We are pleased to announce that Gurudeva's Dancing With Siva has been beautifully translated and printed in the Russian language. To thank for this great accomplishment with have Dinanatha, a Siva bhaktar from Russia who pours his whole life into his service. The original translation was completed several years ago but was redone recently and the book itself has been painstakingly designed to include all of the original artwork and front and back matter with a full glossary. It is a near perfect recreation of the original english version. Our many thanks to Dinanatha for all his dedicated work. Aum Namah Sivaya.
Mrunal and Padmaja Patel recently arrived on pilgrimage to the aadheenam, and with them they brought the completed Living With Siva audio book in Gujarati. The narration is thanks to the work of narrator Harish Vyass and sound engineer Ajay Wadhar. They have completed Dancing With Siva and Living With Siva and are now completing Merging With Siva. An amazing accomplishment!
Be they luxurious palaces, rustic warehouses, simple halls or granite sanctuaries, Hindu temples are springing up all over the world, numbering in the hundreds of thousands. Yet outside of India and a few places like Sri Lanka, Nepal and Bali, what happens inside these temples remains a mystery—to young generations of Hindus as well as to curious newcomers. It’s all a bit intimidating at first. This Insight is designed to answer the common questions that arise: Why are temples important? What are the customs and protocols, the dos and don’ts? What attitudes should one hold inside? Do all those rituals have a meaning? What is the priest chanting? All these musings and more are addressed here to help newcomers— both Hindus and non-Hindus—enjoy and benefit from their temple visits.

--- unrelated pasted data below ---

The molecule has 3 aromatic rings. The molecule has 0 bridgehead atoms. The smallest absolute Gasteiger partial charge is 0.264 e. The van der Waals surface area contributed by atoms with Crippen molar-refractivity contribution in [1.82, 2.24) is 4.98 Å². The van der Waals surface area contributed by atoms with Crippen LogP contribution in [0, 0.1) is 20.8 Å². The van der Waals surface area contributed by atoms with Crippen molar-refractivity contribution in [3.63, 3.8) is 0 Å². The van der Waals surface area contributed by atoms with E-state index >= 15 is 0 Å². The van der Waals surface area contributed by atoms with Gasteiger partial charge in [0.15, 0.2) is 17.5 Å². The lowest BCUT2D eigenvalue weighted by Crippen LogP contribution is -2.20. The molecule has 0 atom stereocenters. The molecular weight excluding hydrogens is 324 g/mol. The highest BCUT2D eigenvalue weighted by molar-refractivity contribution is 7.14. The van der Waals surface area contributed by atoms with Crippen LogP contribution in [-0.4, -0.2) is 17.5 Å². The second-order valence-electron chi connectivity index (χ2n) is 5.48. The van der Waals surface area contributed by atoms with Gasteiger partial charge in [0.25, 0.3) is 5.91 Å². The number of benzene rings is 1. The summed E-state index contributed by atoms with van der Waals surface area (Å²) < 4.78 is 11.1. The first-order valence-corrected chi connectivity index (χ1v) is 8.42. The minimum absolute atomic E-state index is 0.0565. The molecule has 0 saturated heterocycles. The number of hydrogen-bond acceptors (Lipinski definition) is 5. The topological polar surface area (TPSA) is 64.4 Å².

[Words from the lexicons of all our books]
Today Natyam Jayanatha and Yogi Rajanatha set up for and filmed Satguru Bodhinatha Veylanswami's Publisher's Desk editorial from the April 2017 issue of Hinduism Today Magazine. It takes about 40 minutes for the team to set up the lighting, sound and the camera in order to produce a quality video. In the coming weeks the video will be edited and posted online along with the April Digital edition of Hinduism Today. For now, here is a short preview of the article:
For those on the spiritual path, it is not terribly difficult to avoid backbiting, gossip and hurtful humor. But controlling and refining our speech on more subtle levels is a lifetime sadhana.
Three virtues we can focus on are courtesy, tact and sensitivity. Courtesy is being polite, respectful and considerate of the needs and feelings of others. Tactfulness is being diplomatic and skillful in dealing with people and situations, responding to disagreements judiciously, and maintaining harmony by seeking solutions that offend no one. Sensitivity is holding a delicate appreciation of others ideas, attitudes and natures, listening carefully in conversations and not interrupting, striving to uplift rather than dominate. The Tirukural warns, "Not knowing the companionable art of cheerful conversation, men estrange even friends by divisive discourse" (verse 187).
Archives are now available through 2001. Light colored days have no posts. 1998-2001 coming later.